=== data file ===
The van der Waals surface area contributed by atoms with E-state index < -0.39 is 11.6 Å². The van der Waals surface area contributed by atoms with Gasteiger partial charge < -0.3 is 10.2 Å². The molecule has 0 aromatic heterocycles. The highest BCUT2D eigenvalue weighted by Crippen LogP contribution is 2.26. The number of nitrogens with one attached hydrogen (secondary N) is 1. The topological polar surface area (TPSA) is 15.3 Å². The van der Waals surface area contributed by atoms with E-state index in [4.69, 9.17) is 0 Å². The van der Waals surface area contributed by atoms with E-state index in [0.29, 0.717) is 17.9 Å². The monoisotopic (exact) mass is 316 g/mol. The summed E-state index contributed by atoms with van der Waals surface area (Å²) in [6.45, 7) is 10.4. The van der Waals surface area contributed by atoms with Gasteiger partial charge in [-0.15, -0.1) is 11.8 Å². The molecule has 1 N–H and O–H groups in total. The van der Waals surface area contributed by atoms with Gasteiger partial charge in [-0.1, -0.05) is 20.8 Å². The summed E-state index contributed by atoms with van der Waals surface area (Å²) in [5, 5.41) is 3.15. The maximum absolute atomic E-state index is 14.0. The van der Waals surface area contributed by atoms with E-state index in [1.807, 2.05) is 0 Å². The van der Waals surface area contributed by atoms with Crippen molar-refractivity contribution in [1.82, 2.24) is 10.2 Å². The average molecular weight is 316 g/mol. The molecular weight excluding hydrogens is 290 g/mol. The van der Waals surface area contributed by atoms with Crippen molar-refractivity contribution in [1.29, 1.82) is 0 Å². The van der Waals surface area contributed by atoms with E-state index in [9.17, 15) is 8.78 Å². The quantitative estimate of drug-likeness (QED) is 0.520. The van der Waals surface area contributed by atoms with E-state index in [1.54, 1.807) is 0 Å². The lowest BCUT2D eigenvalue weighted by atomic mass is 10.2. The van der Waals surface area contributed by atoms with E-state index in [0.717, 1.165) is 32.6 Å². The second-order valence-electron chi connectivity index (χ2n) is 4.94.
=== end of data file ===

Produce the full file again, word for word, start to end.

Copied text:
The van der Waals surface area contributed by atoms with E-state index < -0.39 is 11.6 Å². The van der Waals surface area contributed by atoms with Gasteiger partial charge < -0.3 is 10.2 Å². The molecule has 0 aromatic heterocycles. The highest BCUT2D eigenvalue weighted by Crippen LogP contribution is 2.26. The number of nitrogens with one attached hydrogen (secondary N) is 1. The topological polar surface area (TPSA) is 15.3 Å². The van der Waals surface area contributed by atoms with E-state index in [4.69, 9.17) is 0 Å². The van der Waals surface area contributed by atoms with E-state index in [0.29, 0.717) is 17.9 Å². The monoisotopic (exact) mass is 316 g/mol. The summed E-state index contributed by atoms with van der Waals surface area (Å²) in [6.45, 7) is 10.4. The van der Waals surface area contributed by atoms with Gasteiger partial charge in [-0.15, -0.1) is 11.8 Å². The molecule has 1 N–H and O–H groups in total. The van der Waals surface area contributed by atoms with Gasteiger partial charge in [-0.1, -0.05) is 20.8 Å². The summed E-state index contributed by atoms with van der Waals surface area (Å²) in [5, 5.41) is 3.15. The maximum absolute atomic E-state index is 14.0. The van der Waals surface area contributed by atoms with E-state index in [1.807, 2.05) is 0 Å². The van der Waals surface area contributed by atoms with Crippen molar-refractivity contribution in [1.82, 2.24) is 10.2 Å². The average molecular weight is 316 g/mol. The molecular weight excluding hydrogens is 290 g/mol. The van der Waals surface area contributed by atoms with Crippen molar-refractivity contribution in [1.29, 1.82) is 0 Å². The van der Waals surface area contributed by atoms with E-state index in [9.17, 15) is 8.78 Å². The quantitative estimate of drug-likeness (QED) is 0.520. The van der Waals surface area contributed by atoms with E-state index in [1.54, 1.807) is 0 Å². The lowest BCUT2D eigenvalue weighted by atomic mass is 10.2. The van der Waals surface area contributed by atoms with E-state index in [0.717, 1.165) is 32.6 Å². The second-order valence-electron chi connectivity index (χ2n) is 4.94.